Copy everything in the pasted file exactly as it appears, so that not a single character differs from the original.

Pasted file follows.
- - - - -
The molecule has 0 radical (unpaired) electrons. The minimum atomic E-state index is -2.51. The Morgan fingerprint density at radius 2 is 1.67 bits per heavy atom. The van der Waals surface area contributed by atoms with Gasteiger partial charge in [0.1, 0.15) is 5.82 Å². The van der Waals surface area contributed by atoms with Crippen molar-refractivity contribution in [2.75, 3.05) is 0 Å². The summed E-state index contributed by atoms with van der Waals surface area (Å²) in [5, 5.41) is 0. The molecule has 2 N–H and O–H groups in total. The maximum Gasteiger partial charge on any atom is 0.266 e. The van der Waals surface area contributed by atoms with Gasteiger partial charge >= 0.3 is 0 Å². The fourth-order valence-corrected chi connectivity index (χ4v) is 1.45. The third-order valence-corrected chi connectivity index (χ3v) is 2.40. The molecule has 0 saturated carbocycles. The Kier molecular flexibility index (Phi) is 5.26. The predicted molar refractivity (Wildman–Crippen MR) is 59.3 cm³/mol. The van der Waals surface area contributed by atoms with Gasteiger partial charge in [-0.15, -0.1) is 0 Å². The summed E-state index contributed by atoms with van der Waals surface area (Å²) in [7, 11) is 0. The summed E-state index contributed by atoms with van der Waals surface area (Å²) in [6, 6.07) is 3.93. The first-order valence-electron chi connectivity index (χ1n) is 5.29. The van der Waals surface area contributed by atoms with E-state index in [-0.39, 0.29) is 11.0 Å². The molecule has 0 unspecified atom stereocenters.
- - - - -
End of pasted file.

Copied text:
The molecule has 0 radical (unpaired) electrons. The minimum atomic E-state index is -2.51. The Morgan fingerprint density at radius 2 is 1.67 bits per heavy atom. The van der Waals surface area contributed by atoms with Gasteiger partial charge in [0.1, 0.15) is 5.82 Å². The van der Waals surface area contributed by atoms with Crippen molar-refractivity contribution in [2.75, 3.05) is 0 Å². The summed E-state index contributed by atoms with van der Waals surface area (Å²) in [5, 5.41) is 0. The molecule has 2 N–H and O–H groups in total. The maximum Gasteiger partial charge on any atom is 0.266 e. The van der Waals surface area contributed by atoms with Gasteiger partial charge >= 0.3 is 0 Å². The fourth-order valence-corrected chi connectivity index (χ4v) is 1.45. The third-order valence-corrected chi connectivity index (χ3v) is 2.40. The molecule has 0 saturated carbocycles. The Kier molecular flexibility index (Phi) is 5.26. The predicted molar refractivity (Wildman–Crippen MR) is 59.3 cm³/mol. The van der Waals surface area contributed by atoms with Gasteiger partial charge in [-0.15, -0.1) is 0 Å². The summed E-state index contributed by atoms with van der Waals surface area (Å²) in [7, 11) is 0. The summed E-state index contributed by atoms with van der Waals surface area (Å²) in [6, 6.07) is 3.93. The first-order valence-electron chi connectivity index (χ1n) is 5.29. The van der Waals surface area contributed by atoms with E-state index in [-0.39, 0.29) is 11.0 Å². The molecule has 0 unspecified atom stereocenters.